Many Diabetes Patients Unaware of Heart Disease Risk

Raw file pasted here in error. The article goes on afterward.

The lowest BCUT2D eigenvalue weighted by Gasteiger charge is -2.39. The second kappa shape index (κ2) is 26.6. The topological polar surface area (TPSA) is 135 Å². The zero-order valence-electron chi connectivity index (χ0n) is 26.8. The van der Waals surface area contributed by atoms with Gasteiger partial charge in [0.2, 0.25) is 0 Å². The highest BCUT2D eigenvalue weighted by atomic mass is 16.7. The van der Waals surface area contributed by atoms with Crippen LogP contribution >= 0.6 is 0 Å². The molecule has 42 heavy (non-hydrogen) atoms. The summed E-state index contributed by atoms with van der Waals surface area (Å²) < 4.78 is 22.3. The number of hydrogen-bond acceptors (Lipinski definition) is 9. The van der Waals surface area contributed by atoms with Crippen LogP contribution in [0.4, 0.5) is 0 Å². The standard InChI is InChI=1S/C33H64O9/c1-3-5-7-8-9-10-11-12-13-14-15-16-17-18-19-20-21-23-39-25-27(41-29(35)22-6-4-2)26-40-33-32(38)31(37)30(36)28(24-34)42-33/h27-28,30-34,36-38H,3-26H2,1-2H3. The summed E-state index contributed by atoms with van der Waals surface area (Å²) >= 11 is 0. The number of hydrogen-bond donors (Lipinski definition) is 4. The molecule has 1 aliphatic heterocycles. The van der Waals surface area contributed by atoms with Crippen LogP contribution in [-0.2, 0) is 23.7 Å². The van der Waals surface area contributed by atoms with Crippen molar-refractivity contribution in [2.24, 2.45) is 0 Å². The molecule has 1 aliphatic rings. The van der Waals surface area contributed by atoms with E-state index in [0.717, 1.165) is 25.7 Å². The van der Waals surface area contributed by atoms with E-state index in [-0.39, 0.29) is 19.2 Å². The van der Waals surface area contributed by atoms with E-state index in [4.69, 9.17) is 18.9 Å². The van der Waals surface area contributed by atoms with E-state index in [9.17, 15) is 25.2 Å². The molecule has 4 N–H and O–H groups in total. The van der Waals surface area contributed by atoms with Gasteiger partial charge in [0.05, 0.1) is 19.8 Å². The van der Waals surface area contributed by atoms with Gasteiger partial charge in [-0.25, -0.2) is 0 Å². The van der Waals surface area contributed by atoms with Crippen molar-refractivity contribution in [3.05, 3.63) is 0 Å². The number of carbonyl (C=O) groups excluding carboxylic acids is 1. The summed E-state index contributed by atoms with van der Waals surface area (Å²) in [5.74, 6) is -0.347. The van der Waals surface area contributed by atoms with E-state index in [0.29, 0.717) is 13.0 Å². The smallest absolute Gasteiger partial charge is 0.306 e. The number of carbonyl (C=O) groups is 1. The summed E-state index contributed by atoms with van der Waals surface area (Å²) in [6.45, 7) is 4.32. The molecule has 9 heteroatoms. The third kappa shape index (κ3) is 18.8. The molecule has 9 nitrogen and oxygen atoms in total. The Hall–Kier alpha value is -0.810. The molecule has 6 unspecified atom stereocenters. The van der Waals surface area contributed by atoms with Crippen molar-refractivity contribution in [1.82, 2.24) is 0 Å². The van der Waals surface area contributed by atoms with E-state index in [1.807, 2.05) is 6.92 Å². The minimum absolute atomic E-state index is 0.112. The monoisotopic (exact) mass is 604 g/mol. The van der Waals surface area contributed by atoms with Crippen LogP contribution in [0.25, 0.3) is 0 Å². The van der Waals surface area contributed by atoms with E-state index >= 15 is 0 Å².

More than two-thirds of Americans with diabetes "do not realize they have a much higher than normal risk" of heart disease and stroke, a new survey released yesterday found. Reuters/Los Angeles Times reports that according to the survey, individuals with diabetes also "seem not to know" that they can reduce their risk for heart disease with exercise, a healthy diet and prescription drugs to lower blood pressure and cholesterol (Reuters/Los Angeles Times, 2/20). The survey, commissioned by the American Diabetes Association, found that "diabetics are more aware of and worried about disabilities" prompted by diabetes -- such as blindness or amputation -- than about heart disease and stroke, even though the latter conditions are the "leading killers of diabetics." According to the survey, the results "may largely be ... doctors' fault." The survey, which included interviews with 2,008 diabetics between August 2001 and October 2001, found that 52% said their health provider had never discussed a regimen to reduce blood pressure and 45% had received no advice on lowering cholesterol. HHS Secretary Tommy Thompson said that the survey "reinforces the need to help people with diabetes understand their increased risk for heart disease and stroke and what they can do to reduce those risks" (AP/Worcester Telegram & Gazette, 2/20). ADA President Christopher Saudek said, "It is very alarming to learn that 68% of people with diabetes are unaware of the link between diabetes and heart disease and stroke. Consequently, they are unlikely to be doing what they need to save their lives" (HHS release, 2/19). Thompson used the "dismal results" of the survey to promote the HHS "ABCs of Diabetes" campaign, which urges individuals with diabetes to have a regular A1c test to measure blood sugar levels, as well as blood pressure and cholesterol tests (AP/Worcester Telegram & Gazette, 2/20).